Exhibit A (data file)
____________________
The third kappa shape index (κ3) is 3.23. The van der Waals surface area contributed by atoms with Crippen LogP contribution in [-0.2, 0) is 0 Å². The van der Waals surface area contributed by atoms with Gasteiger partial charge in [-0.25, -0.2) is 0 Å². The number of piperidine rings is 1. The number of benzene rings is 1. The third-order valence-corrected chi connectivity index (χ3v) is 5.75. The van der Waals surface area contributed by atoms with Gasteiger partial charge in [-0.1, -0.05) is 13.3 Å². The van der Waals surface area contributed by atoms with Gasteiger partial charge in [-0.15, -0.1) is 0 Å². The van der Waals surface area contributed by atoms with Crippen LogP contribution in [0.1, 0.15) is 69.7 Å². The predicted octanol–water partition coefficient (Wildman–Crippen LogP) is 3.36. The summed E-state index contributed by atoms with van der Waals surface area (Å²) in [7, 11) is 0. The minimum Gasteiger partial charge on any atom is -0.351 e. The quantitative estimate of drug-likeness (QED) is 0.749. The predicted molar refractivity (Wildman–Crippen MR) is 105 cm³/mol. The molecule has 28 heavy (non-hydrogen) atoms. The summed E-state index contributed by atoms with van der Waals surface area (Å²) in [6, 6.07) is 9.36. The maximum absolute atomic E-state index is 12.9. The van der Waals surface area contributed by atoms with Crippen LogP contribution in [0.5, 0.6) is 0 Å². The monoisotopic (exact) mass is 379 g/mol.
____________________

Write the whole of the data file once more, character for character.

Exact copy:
The third kappa shape index (κ3) is 3.23. The van der Waals surface area contributed by atoms with Crippen LogP contribution in [-0.2, 0) is 0 Å². The van der Waals surface area contributed by atoms with Gasteiger partial charge in [-0.25, -0.2) is 0 Å². The number of piperidine rings is 1. The number of benzene rings is 1. The third-order valence-corrected chi connectivity index (χ3v) is 5.75. The van der Waals surface area contributed by atoms with Gasteiger partial charge in [-0.1, -0.05) is 13.3 Å². The van der Waals surface area contributed by atoms with Gasteiger partial charge in [-0.15, -0.1) is 0 Å². The van der Waals surface area contributed by atoms with Crippen LogP contribution in [0.1, 0.15) is 69.7 Å². The predicted octanol–water partition coefficient (Wildman–Crippen LogP) is 3.36. The summed E-state index contributed by atoms with van der Waals surface area (Å²) in [7, 11) is 0. The minimum Gasteiger partial charge on any atom is -0.351 e. The quantitative estimate of drug-likeness (QED) is 0.749. The predicted molar refractivity (Wildman–Crippen MR) is 105 cm³/mol. The molecule has 28 heavy (non-hydrogen) atoms. The summed E-state index contributed by atoms with van der Waals surface area (Å²) in [6, 6.07) is 9.36. The maximum absolute atomic E-state index is 12.9. The van der Waals surface area contributed by atoms with Crippen LogP contribution in [0.5, 0.6) is 0 Å². The monoisotopic (exact) mass is 379 g/mol.